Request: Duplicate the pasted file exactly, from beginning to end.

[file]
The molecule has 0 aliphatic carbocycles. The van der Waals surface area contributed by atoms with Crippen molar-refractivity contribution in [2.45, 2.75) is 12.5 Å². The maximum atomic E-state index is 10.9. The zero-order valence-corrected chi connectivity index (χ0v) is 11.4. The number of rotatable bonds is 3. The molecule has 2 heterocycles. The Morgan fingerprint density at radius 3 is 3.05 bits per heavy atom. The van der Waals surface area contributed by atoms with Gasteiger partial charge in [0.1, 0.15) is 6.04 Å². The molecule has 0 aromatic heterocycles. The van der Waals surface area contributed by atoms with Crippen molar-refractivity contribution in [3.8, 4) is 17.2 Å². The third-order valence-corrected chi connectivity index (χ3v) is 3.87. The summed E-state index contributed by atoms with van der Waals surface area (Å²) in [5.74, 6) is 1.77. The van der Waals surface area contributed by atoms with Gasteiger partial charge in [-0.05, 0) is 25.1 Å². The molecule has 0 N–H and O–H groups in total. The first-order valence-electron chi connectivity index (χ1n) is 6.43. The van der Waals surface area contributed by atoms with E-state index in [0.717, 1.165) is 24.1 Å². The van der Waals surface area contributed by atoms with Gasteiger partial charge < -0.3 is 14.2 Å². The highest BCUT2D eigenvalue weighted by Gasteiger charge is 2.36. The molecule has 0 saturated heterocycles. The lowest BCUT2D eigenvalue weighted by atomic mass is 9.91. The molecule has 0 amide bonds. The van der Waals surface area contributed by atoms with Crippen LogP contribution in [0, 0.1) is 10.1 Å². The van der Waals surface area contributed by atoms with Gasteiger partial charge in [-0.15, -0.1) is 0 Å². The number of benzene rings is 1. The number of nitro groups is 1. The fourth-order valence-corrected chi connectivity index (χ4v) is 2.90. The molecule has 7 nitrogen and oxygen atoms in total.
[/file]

The molecule has 0 aliphatic carbocycles. The van der Waals surface area contributed by atoms with Crippen molar-refractivity contribution in [2.45, 2.75) is 12.5 Å². The maximum atomic E-state index is 10.9. The zero-order valence-corrected chi connectivity index (χ0v) is 11.4. The number of rotatable bonds is 3. The molecule has 2 heterocycles. The Morgan fingerprint density at radius 3 is 3.05 bits per heavy atom. The van der Waals surface area contributed by atoms with Gasteiger partial charge in [0.1, 0.15) is 6.04 Å². The molecule has 0 aromatic heterocycles. The van der Waals surface area contributed by atoms with Crippen molar-refractivity contribution in [3.8, 4) is 17.2 Å². The third-order valence-corrected chi connectivity index (χ3v) is 3.87. The summed E-state index contributed by atoms with van der Waals surface area (Å²) in [5.74, 6) is 1.77. The van der Waals surface area contributed by atoms with Gasteiger partial charge in [-0.05, 0) is 25.1 Å². The molecule has 0 N–H and O–H groups in total. The first-order valence-electron chi connectivity index (χ1n) is 6.43. The van der Waals surface area contributed by atoms with E-state index in [0.717, 1.165) is 24.1 Å². The van der Waals surface area contributed by atoms with Gasteiger partial charge < -0.3 is 14.2 Å². The highest BCUT2D eigenvalue weighted by Gasteiger charge is 2.36. The molecule has 0 saturated heterocycles. The lowest BCUT2D eigenvalue weighted by atomic mass is 9.91. The molecule has 0 amide bonds. The van der Waals surface area contributed by atoms with Crippen LogP contribution in [0, 0.1) is 10.1 Å². The van der Waals surface area contributed by atoms with Gasteiger partial charge in [-0.15, -0.1) is 0 Å². The number of benzene rings is 1. The number of nitro groups is 1. The fourth-order valence-corrected chi connectivity index (χ4v) is 2.90. The molecule has 7 nitrogen and oxygen atoms in total.